Homozygosity for the C9orf72 GGGGCC repeat expansion in frontotemporal dementia

Pietro Fratta, Mark Poulter, Tammaryn Lashley, Jonathan D. Rohrer, James M. Polke, Jon Beck, Natalie Ryan, Davina Hensman, Sarah Mizielinska, Adrian J. Waite, Mang Ching Lai, Tania F. Gendron, Leonard Petrucelli, Elizabeth M.C. Fisher, Tamas Revesz, Jason D. Warren, John Collinge, Adrian M. Isaacs, Simon Mead

Research output: Contribution to journalArticlepeer-review

94 Scopus citations


An expanded hexanucleotide repeat in the C9orf72 gene is the most common genetic cause of frontotemporal dementia and amyotrophic lateral sclerosis (c9FTD/ALS). We now report the first description of a homozygous patient and compare it to a series of heterozygous cases. The patient developed early-onset frontotemporal dementia without additional features. Neuropathological analysis showed c9FTD/ALS characteristics, with abundant p62-positive inclusions in the frontal and temporal cortices, hippocampus and cerebellum, as well as less abundant TDP-43-positive inclusions. Overall, the clinical and pathological features were severe, but did not fall outside the usual disease spectrum. Quantification of C9orf72 transcript levels in post-mortem brain demonstrated expression of all known C9orf72 transcript variants, but at a reduced level. The pathogenic mechanisms by which the hexanucleotide repeat expansion causes disease are unclear and both gain- and loss-of-function mechanisms may play a role. Our data support a gain-of-function mechanism as pure homozygous loss of function would be expected to lead to a more severe, or completely different clinical phenotype to the one described here, which falls within the usual range. Our findings have implications for genetic counselling, highlighting the need to use genetic tests that distinguish C9orf72 homozygosity.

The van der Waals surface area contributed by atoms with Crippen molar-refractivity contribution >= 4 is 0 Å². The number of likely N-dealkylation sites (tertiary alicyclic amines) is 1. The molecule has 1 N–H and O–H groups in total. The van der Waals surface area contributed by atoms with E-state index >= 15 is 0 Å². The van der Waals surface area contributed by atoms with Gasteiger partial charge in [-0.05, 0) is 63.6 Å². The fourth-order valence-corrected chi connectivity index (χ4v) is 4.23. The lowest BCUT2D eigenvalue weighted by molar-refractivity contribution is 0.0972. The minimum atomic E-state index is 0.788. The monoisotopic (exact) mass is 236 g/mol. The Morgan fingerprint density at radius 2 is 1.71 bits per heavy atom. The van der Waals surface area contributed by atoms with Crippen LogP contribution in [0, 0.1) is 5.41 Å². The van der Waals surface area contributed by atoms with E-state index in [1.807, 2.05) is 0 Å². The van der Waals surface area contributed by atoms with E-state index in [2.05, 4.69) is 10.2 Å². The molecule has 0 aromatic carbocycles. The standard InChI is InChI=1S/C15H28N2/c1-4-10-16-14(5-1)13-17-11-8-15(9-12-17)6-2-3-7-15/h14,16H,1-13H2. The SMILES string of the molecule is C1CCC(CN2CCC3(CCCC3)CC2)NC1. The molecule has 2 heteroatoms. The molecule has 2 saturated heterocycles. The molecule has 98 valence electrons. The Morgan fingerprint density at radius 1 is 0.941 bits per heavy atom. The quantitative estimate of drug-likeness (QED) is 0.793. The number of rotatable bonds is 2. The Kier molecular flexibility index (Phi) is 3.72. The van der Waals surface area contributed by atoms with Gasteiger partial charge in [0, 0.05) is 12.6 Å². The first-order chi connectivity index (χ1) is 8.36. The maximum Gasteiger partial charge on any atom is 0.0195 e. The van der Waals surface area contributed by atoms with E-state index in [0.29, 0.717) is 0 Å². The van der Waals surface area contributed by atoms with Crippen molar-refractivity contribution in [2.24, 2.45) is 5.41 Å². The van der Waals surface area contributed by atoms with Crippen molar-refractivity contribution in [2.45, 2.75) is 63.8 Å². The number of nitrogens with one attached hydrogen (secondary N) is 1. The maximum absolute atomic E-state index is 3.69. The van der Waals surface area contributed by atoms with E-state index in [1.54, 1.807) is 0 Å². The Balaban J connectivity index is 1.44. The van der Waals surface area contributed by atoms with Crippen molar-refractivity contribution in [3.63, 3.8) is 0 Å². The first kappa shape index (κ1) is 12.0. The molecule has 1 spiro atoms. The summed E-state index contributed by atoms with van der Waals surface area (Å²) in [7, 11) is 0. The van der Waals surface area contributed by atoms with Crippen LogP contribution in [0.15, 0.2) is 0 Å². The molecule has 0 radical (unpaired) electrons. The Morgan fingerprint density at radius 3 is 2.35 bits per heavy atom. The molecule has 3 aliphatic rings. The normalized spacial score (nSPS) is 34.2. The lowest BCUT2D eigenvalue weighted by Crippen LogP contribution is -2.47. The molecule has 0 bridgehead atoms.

Original languageEnglish (US)
Pages (from-to)401-409
Number of pages9
JournalActa neuropathologica
Issue number3
StatePublished - Sep 2013


  • ALS
  • C9orf72
  • FTD

ASJC Scopus subject areas

  • Pathology and Forensic Medicine
  • Clinical Neurology
  • Cellular and Molecular Neuroscience


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